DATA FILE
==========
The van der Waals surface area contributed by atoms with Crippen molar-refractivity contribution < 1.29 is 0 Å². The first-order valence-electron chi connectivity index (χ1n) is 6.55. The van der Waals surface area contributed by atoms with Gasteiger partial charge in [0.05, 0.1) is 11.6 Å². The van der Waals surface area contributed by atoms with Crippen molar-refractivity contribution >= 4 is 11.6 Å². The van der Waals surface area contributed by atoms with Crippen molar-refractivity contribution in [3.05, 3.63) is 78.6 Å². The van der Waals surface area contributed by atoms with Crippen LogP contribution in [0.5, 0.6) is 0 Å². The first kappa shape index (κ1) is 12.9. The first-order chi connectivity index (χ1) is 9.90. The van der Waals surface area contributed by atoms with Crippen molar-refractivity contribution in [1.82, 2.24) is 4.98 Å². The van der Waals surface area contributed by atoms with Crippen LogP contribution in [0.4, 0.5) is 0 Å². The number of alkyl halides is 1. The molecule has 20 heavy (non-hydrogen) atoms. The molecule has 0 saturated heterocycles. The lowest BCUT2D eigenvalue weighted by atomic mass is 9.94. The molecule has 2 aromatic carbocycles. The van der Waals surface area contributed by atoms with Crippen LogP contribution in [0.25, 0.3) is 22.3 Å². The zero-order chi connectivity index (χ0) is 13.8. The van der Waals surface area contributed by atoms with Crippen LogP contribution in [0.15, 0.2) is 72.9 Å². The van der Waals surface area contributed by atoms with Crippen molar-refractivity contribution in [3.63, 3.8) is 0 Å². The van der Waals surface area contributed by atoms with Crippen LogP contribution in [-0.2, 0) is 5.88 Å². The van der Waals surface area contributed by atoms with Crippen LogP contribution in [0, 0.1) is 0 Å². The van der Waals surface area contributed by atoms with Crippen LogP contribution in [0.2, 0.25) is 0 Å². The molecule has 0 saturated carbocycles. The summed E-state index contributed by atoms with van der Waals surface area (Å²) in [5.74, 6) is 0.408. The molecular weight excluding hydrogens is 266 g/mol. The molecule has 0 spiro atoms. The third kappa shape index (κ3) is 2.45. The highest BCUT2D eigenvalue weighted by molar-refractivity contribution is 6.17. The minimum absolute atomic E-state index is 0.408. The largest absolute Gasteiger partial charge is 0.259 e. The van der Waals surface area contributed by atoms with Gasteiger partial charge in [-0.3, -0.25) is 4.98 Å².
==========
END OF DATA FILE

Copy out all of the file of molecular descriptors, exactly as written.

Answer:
The van der Waals surface area contributed by atoms with Crippen molar-refractivity contribution < 1.29 is 0 Å². The first-order valence-electron chi connectivity index (χ1n) is 6.55. The van der Waals surface area contributed by atoms with Gasteiger partial charge in [0.05, 0.1) is 11.6 Å². The van der Waals surface area contributed by atoms with Crippen molar-refractivity contribution >= 4 is 11.6 Å². The van der Waals surface area contributed by atoms with Crippen molar-refractivity contribution in [3.05, 3.63) is 78.6 Å². The van der Waals surface area contributed by atoms with Crippen LogP contribution in [0.5, 0.6) is 0 Å². The first kappa shape index (κ1) is 12.9. The first-order chi connectivity index (χ1) is 9.90. The van der Waals surface area contributed by atoms with Crippen molar-refractivity contribution in [1.82, 2.24) is 4.98 Å². The van der Waals surface area contributed by atoms with Crippen LogP contribution in [0.4, 0.5) is 0 Å². The number of alkyl halides is 1. The molecule has 20 heavy (non-hydrogen) atoms. The molecule has 0 saturated heterocycles. The lowest BCUT2D eigenvalue weighted by atomic mass is 9.94. The molecule has 2 aromatic carbocycles. The van der Waals surface area contributed by atoms with Crippen LogP contribution in [0.25, 0.3) is 22.3 Å². The zero-order chi connectivity index (χ0) is 13.8. The van der Waals surface area contributed by atoms with Crippen LogP contribution in [0.15, 0.2) is 72.9 Å². The van der Waals surface area contributed by atoms with Crippen molar-refractivity contribution in [3.63, 3.8) is 0 Å². The van der Waals surface area contributed by atoms with Crippen LogP contribution in [-0.2, 0) is 5.88 Å². The van der Waals surface area contributed by atoms with Crippen LogP contribution in [0, 0.1) is 0 Å². The van der Waals surface area contributed by atoms with Crippen LogP contribution in [0.2, 0.25) is 0 Å². The molecule has 0 saturated carbocycles. The summed E-state index contributed by atoms with van der Waals surface area (Å²) in [5.74, 6) is 0.408. The molecular weight excluding hydrogens is 266 g/mol. The molecule has 0 spiro atoms. The third kappa shape index (κ3) is 2.45. The highest BCUT2D eigenvalue weighted by molar-refractivity contribution is 6.17. The minimum absolute atomic E-state index is 0.408. The largest absolute Gasteiger partial charge is 0.259 e. The van der Waals surface area contributed by atoms with Gasteiger partial charge in [-0.3, -0.25) is 4.98 Å².